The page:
Park life began under Hiddink
© AFP

Korea Republic and Manchester United star Park Ji-Sung has told FIFA.com that he would not have achieved the levels of success he has enjoyed so far in his career without the guidance of Dutch coach Guus Hiddink.

In an exclusive interview with the official website of the FIFA U-17 World Cup Korea 2007, the industrious midfielder also challenged young players to follow his lead and move to Europe to complete their footballing education.

Born in Suwon, one of the venues for Korea 2007, Park began playing football at the age of 11, winning various awards for his precocious talent. After being rejected by a host of clubs in Korea, he attended Myung-Ji University to continue his footballing career. Yet it was not until Hiddink was appointed coach of the Taeguk Warriors in the year 2000 that his career began to blossom.

"When I was young, I always tried to play at a club that was more advanced than my level, so I was continually challenging myself to attain higher goals," he said. "Fortunately for me, I was selected by the national team while I was still at university. Then I went to Eindhoven and gained European experience. But it was Guus Hiddink who turned my career around. By believing in me, he made me believe in myself. That is such an important thing for a young footballer."

Park, an integral part of the Korea Republic team that finished fourth at Korea/Japan 2002, moved to PSV Eindhoven in 2003 before completing a dream move to Manchester United in 2005. In the Old Continent, he has witnessed at first-hand the benefits of state-of-the-art training facilities for youngsters and feels that emerging talents from Asia must move to Europe's elite clubs if they want to realise their potential.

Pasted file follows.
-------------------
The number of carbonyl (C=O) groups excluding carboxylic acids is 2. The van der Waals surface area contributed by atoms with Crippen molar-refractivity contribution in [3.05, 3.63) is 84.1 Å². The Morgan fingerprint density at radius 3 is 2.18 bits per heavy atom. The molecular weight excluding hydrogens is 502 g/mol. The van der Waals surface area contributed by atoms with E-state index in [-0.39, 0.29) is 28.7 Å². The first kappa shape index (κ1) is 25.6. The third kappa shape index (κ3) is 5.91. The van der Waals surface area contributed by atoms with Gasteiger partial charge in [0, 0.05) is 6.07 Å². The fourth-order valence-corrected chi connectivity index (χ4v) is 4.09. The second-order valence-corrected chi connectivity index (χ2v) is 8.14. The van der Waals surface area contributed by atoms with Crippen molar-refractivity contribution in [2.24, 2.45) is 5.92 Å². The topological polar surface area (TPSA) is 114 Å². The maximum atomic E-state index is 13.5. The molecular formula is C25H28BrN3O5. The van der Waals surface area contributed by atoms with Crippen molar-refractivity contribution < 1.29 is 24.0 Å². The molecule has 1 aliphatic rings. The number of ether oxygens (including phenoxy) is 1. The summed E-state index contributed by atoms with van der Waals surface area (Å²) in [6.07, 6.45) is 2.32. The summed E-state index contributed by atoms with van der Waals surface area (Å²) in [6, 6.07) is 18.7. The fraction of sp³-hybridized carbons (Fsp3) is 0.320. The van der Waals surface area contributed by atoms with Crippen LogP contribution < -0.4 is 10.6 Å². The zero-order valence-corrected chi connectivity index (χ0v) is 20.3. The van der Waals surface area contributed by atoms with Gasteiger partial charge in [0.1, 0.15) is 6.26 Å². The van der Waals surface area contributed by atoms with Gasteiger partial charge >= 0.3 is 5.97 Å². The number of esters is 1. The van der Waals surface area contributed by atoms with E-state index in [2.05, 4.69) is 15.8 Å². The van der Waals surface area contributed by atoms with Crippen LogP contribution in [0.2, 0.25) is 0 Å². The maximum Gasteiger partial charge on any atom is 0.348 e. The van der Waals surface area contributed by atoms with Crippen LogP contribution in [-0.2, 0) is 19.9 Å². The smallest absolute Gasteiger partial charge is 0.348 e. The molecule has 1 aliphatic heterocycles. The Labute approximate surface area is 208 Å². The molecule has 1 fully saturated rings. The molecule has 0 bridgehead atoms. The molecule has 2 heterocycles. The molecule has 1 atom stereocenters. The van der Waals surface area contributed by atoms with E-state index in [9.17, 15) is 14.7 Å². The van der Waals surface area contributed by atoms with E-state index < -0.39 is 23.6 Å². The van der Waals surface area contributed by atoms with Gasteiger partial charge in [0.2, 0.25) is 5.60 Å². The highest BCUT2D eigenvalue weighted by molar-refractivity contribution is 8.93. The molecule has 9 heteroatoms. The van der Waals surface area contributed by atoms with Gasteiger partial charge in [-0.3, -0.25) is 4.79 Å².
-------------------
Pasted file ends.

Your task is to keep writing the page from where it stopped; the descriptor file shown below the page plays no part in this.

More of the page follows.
"The facilities for young players are better in Europe than in Korea," he continued. "Here, they play on grass, whereas back home they play on hard surfaces or artificial turf. Generally, young professionals in the Netherlands and England belong to a club which has great facilities in order for them to develop their talent. In Korea they only play for their school and are not part of a club.

"Football in Asia is improving, but it will take time to reach European standards. For me, it's important for Asian players to come to Europe's top-level teams to learn how to play. But If I could give one piece of advice for the young players in Korea, it would be: enjoy playing the game and don't give up on your goals."

Sir Alex a mirror image
Having benefited from the tutelage of a Dutch master for club and country, Park is now learning from another of Europe's leading managerial lights, Sir Alex Ferguson at Old Trafford. "Yes, I see similarities between the two," he smiled. "Both are excellent coaches and they always encourage me and my team-mates to show our abilities. I find that players who play under their management always give 100 per cent in every game."

United's No13, who underwent surgery on a troublesome knee injury during their title-winning campaign of 2006/7, has been a frustrated spectator on the sidelines over the past six months, but has been heartened by the Red Devils transfer activity. The 26-year-old has also pencilled in a comeback date of early 2008, with his return eagerly anticipated by fans in England and the Far East.

"I'm confident that we can retain the Premiership title this season," he said. "We've got a good squad and the manager has brought some good players into the team to improve it even further. The new signings have all impressed me in different ways. Nani is very quick, Owen [Hargreaves] works hard and Carlos [Tevez] has great vision. Anderson hasn't played much, but I am looking forward to seeing more of him. Hopefully, I'll be playing again early in the New Year. My knee is getting better; it's a case of so far, so good."